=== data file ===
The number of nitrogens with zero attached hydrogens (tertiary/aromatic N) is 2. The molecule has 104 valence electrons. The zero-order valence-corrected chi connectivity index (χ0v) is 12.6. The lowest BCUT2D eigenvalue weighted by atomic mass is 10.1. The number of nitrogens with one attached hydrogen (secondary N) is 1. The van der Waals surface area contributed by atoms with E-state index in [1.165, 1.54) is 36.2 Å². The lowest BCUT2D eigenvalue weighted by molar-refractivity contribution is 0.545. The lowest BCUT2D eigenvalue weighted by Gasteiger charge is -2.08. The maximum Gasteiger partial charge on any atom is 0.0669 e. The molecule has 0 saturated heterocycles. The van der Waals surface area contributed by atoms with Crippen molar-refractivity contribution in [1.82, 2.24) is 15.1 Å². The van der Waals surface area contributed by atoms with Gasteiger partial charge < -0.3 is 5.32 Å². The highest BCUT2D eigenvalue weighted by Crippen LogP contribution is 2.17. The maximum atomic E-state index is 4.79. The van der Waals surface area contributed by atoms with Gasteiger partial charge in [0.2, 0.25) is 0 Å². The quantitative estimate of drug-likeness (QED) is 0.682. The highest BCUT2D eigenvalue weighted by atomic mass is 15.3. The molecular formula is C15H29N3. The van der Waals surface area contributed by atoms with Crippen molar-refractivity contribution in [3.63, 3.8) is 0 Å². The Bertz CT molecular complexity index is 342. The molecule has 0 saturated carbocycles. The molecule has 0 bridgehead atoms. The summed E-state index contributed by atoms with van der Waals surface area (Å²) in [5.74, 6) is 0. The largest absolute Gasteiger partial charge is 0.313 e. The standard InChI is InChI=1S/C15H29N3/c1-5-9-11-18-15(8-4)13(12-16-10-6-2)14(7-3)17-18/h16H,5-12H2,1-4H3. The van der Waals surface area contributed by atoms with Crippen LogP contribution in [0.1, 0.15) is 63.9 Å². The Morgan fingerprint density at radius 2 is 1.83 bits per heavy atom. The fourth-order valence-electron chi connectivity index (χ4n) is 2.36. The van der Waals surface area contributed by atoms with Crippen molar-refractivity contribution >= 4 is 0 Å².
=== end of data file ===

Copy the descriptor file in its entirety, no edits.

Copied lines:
The number of nitrogens with zero attached hydrogens (tertiary/aromatic N) is 2. The molecule has 104 valence electrons. The zero-order valence-corrected chi connectivity index (χ0v) is 12.6. The lowest BCUT2D eigenvalue weighted by atomic mass is 10.1. The number of nitrogens with one attached hydrogen (secondary N) is 1. The van der Waals surface area contributed by atoms with E-state index in [1.165, 1.54) is 36.2 Å². The lowest BCUT2D eigenvalue weighted by molar-refractivity contribution is 0.545. The lowest BCUT2D eigenvalue weighted by Gasteiger charge is -2.08. The maximum Gasteiger partial charge on any atom is 0.0669 e. The molecule has 0 saturated heterocycles. The van der Waals surface area contributed by atoms with Crippen molar-refractivity contribution in [1.82, 2.24) is 15.1 Å². The van der Waals surface area contributed by atoms with Gasteiger partial charge < -0.3 is 5.32 Å². The highest BCUT2D eigenvalue weighted by Crippen LogP contribution is 2.17. The maximum atomic E-state index is 4.79. The van der Waals surface area contributed by atoms with Gasteiger partial charge in [0.2, 0.25) is 0 Å². The quantitative estimate of drug-likeness (QED) is 0.682. The highest BCUT2D eigenvalue weighted by atomic mass is 15.3. The molecular formula is C15H29N3. The van der Waals surface area contributed by atoms with Crippen molar-refractivity contribution in [3.63, 3.8) is 0 Å². The Bertz CT molecular complexity index is 342. The molecule has 0 saturated carbocycles. The molecule has 0 bridgehead atoms. The summed E-state index contributed by atoms with van der Waals surface area (Å²) in [5.74, 6) is 0. The largest absolute Gasteiger partial charge is 0.313 e. The standard InChI is InChI=1S/C15H29N3/c1-5-9-11-18-15(8-4)13(12-16-10-6-2)14(7-3)17-18/h16H,5-12H2,1-4H3. The van der Waals surface area contributed by atoms with Crippen LogP contribution in [0.1, 0.15) is 63.9 Å². The Morgan fingerprint density at radius 2 is 1.83 bits per heavy atom. The fourth-order valence-electron chi connectivity index (χ4n) is 2.36. The van der Waals surface area contributed by atoms with Crippen molar-refractivity contribution >= 4 is 0 Å².